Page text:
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Hippotragus niger

The sable antelope is an antelope which inhabits wooded savanna in East and Southern Africa, south of Kenya to South Africa including the east tip of Namibia, with a separate population in Angola.

The sable antelope has a compact and robust build, characterized by a thick neck and tough skin. It has a well-developed and often upright mane on its neck, as well as a short mane on the throat. Its general colouration is rich chestnut to black. Females and juveniles are chestnut to dark brown, while males begin darkening and turn black after three years. However, in southern populations, females have a brown to black coat. Calves less than two months old are a light tan and show faint markings. The underparts, cheek, and chin are all white, creating a great contrast with the dark back and flanks. Long, white hairs are present below the eyes, and a wide, black stripe runs over the nose.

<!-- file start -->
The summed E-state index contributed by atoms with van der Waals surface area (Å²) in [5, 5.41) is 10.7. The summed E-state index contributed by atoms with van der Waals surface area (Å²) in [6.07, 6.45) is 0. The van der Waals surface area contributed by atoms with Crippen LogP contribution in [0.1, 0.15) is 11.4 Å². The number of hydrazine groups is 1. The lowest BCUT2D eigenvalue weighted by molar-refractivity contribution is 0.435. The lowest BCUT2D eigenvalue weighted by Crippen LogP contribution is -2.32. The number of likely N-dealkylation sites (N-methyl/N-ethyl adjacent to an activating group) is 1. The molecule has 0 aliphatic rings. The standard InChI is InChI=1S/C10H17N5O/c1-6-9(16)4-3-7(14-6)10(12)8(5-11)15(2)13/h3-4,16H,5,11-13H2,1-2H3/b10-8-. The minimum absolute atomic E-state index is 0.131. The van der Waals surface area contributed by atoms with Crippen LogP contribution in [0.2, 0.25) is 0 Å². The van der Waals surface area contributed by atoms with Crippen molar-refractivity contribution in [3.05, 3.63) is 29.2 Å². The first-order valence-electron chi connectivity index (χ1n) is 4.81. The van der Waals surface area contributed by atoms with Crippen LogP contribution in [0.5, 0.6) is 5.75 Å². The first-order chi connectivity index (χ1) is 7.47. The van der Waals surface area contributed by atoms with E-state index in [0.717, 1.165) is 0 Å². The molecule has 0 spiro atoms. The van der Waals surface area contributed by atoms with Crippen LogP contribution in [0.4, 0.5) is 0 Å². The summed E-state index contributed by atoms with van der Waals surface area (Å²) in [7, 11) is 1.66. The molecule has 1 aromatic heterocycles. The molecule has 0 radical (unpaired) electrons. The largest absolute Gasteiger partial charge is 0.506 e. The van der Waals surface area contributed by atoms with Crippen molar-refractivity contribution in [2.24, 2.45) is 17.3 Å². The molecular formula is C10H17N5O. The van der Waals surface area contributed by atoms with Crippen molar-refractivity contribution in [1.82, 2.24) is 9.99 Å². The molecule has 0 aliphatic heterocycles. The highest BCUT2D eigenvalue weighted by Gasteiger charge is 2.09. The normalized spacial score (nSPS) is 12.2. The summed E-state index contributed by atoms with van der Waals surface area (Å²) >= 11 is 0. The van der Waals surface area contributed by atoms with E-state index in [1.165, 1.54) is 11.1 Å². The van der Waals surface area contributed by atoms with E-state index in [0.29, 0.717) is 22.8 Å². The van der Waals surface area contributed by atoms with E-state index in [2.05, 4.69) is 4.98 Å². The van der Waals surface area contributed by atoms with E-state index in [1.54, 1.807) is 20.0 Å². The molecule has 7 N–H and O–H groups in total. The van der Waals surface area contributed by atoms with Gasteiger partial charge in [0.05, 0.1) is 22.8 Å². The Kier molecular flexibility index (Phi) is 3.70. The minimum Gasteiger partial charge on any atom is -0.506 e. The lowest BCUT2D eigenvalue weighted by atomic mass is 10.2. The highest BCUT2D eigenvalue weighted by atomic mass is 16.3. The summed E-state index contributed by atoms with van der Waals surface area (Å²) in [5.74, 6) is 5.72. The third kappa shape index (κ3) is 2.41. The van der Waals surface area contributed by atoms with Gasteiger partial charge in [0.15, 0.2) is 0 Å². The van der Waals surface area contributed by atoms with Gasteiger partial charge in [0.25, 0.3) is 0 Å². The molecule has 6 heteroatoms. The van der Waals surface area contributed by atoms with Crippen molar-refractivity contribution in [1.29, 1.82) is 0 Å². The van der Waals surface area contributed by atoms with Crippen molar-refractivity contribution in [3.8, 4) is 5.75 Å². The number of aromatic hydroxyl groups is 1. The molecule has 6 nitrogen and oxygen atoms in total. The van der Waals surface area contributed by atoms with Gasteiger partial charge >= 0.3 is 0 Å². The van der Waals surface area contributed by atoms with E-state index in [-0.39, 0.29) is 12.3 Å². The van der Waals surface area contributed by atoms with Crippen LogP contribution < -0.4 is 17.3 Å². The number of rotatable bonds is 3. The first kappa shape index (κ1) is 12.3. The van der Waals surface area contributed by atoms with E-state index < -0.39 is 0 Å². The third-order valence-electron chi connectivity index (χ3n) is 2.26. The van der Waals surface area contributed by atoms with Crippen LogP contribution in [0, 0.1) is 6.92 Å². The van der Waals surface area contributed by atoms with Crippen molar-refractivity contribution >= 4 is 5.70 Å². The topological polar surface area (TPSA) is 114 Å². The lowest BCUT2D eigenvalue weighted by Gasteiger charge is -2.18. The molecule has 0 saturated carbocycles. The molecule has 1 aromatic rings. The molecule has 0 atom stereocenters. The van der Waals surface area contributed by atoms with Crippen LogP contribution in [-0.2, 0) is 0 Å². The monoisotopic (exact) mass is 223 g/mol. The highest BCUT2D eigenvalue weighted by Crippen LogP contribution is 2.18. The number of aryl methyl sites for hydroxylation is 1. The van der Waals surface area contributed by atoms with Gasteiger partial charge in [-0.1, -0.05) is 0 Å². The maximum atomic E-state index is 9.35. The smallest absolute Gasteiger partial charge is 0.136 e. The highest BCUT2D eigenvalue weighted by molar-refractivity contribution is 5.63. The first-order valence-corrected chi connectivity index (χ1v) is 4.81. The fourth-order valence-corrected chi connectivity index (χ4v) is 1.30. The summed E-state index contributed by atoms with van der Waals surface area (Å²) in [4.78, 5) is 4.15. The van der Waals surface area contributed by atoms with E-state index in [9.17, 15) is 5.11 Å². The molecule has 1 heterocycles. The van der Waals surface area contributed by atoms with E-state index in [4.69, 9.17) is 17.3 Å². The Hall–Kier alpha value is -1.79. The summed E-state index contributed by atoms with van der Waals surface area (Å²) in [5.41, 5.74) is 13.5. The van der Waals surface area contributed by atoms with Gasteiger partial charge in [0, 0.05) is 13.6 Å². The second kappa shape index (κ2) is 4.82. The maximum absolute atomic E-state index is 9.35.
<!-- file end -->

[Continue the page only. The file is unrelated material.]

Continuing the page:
Both sexes have ringed horns which arch backward.

  220-235 kg


  100-140 cm


  190-255 cm